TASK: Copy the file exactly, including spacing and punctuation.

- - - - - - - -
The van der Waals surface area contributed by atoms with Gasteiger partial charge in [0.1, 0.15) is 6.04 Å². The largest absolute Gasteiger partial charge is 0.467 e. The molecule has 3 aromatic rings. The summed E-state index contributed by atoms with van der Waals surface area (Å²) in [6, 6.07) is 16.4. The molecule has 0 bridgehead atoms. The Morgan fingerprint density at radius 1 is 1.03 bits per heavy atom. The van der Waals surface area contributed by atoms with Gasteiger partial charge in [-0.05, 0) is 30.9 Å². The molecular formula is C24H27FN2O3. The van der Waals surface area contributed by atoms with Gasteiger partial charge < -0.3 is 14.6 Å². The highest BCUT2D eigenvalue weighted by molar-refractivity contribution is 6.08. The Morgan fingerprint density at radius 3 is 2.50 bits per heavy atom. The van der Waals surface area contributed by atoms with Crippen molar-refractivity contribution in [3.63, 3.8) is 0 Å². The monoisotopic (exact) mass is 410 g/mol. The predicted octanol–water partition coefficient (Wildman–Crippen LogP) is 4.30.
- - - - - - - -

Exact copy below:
The van der Waals surface area contributed by atoms with Gasteiger partial charge in [0.1, 0.15) is 6.04 Å². The largest absolute Gasteiger partial charge is 0.467 e. The molecule has 3 aromatic rings. The summed E-state index contributed by atoms with van der Waals surface area (Å²) in [6, 6.07) is 16.4. The molecule has 0 bridgehead atoms. The Morgan fingerprint density at radius 1 is 1.03 bits per heavy atom. The van der Waals surface area contributed by atoms with Gasteiger partial charge in [-0.05, 0) is 30.9 Å². The molecular formula is C24H27FN2O3. The van der Waals surface area contributed by atoms with Gasteiger partial charge < -0.3 is 14.6 Å². The highest BCUT2D eigenvalue weighted by molar-refractivity contribution is 6.08. The Morgan fingerprint density at radius 3 is 2.50 bits per heavy atom. The van der Waals surface area contributed by atoms with Crippen molar-refractivity contribution in [3.63, 3.8) is 0 Å². The monoisotopic (exact) mass is 410 g/mol. The predicted octanol–water partition coefficient (Wildman–Crippen LogP) is 4.30.